“Create in me a clean heart, O God, and put a new and right spirit within me. Do not cast me away from your presence, and do not take your holy spirit from me. Restore to me the joy of your salvation, and sustain in me a willing spirit.” (Psalm 51:10-12)
On Wednesday, February 17, we recognize the beginning of the season of Lent with Ash Wednesday. Ash Wednesday is a solemn reminder of human mortality and the need for reconciliation with God and marks the beginning of the penitential Lenten season. It is commonly observed with receiving ashes in the sign of the cross on the forehead and fasting.
Not every Christian faith tradition observes Ash Wednesday in this way. I grew up in the Church of the Brethren and I do not recall my home congregation nor the congregations I served in, practicing the imposition of ashes; however, I know there are some COB churches that do. I became familiar with the practice when I served as chaplain at Fahrney-Keedy. I did honor the practice there because many different denominations were represented in that congregation. It was a very meaningful experience for those who gathered.
Since we cannot meet in person for worship, at this time; this year, I would like to offer the imposition of ashes for all of those who find that practice meaningful, by doing a drive-through event on Ash Wednesday from 12:00 to 1:30 PM at the parking lot entrance to the church. As a reminder, put it on your calendar if you want to participate.
Lent lasts for 40 days, not counting Sundays. The forty days represent the time Jesus spent in the wilderness, enduring the temptation of Satan and preparing to begin his ministry. Lent is a time of repentance, fasting, and preparation for the coming of Easter. It is a time of self-examination and reflection. Many Christians focus on their relationship with God, growing as disciples and extending themselves, often choosing to give up something or to volunteer and give of themselves for others.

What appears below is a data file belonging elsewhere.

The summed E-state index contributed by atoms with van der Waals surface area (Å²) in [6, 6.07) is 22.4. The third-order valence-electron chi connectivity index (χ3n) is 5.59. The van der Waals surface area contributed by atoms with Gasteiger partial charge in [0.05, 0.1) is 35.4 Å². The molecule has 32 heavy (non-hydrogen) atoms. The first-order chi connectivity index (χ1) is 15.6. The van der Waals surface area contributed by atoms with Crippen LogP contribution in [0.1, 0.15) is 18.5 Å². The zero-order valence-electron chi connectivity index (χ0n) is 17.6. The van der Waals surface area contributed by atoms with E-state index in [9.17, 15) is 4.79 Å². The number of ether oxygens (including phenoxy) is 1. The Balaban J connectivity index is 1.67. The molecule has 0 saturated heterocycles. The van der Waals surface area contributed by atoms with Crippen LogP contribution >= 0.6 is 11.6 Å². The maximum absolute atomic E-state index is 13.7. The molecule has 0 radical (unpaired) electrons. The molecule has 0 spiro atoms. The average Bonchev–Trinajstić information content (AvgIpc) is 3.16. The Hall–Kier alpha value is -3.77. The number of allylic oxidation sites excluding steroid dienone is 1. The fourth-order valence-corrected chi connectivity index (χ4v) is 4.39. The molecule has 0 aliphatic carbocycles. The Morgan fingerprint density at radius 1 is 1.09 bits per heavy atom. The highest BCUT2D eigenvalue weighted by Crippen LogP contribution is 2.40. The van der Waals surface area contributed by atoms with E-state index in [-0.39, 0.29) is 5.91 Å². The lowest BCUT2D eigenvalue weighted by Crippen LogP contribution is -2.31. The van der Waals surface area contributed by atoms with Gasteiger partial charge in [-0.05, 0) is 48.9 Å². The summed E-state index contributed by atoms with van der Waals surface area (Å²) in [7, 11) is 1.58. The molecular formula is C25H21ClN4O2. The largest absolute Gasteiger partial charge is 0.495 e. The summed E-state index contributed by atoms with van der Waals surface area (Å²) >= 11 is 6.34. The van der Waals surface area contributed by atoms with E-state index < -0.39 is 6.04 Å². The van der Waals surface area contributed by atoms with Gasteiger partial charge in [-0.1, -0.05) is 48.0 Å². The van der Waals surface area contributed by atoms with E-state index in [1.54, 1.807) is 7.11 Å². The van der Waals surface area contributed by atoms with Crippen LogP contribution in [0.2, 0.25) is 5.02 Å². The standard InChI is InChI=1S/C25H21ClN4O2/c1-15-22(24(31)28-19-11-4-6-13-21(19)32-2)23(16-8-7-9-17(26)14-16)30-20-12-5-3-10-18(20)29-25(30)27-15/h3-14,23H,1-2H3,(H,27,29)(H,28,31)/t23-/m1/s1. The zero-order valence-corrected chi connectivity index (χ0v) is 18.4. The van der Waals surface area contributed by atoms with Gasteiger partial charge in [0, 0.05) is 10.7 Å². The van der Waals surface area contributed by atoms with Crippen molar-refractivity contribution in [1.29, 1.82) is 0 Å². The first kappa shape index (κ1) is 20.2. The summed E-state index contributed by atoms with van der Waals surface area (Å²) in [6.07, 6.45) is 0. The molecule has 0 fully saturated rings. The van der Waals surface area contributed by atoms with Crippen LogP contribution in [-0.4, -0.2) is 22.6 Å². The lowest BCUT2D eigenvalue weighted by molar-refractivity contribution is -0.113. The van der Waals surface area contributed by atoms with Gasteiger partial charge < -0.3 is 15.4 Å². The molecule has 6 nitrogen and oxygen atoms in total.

I chose the verses above from Psalm 51, because it not only addresses our need for penitence but because it also points us towards recognizing that we are valuable to God. Although we may feel undeserving, God offers us his grace; and replaces that dark place of sin that exists within us with the joy of salvation that the Holy Spirit supplies and nurtures our souls as we continue to seek God. This directs us to a positive and uplifting message in what may feel otherwise like a season of darkness and lament.
This year as we embark on a personal journey through Lent, I am offering a virtual Lenten breakfast on Zoom to be held every Wednesday morning, February 24 – March 24, from 6:30-7:00 AM. Each week, Beverly will email the Zoom link to everyone so you can sign on at the scheduled time. Bring your breakfast to eat while we listen to readings of reflection, pray together, and perhaps even sing together. I am looking for volunteers who are willing to write or find a devotion to share with those who gather. Please contact me if your spirit is calling you to do this. If you do not have Zoom on your computer, tablet, or phone and you would like some help getting it, please let me know and I will find someone to help you.
As we seek God while we journey through the season of Lent, may we be blessed with a renewed spirit, ready to continue the adventure walking with and serving with each other for the glory of God and the building of His kingdom.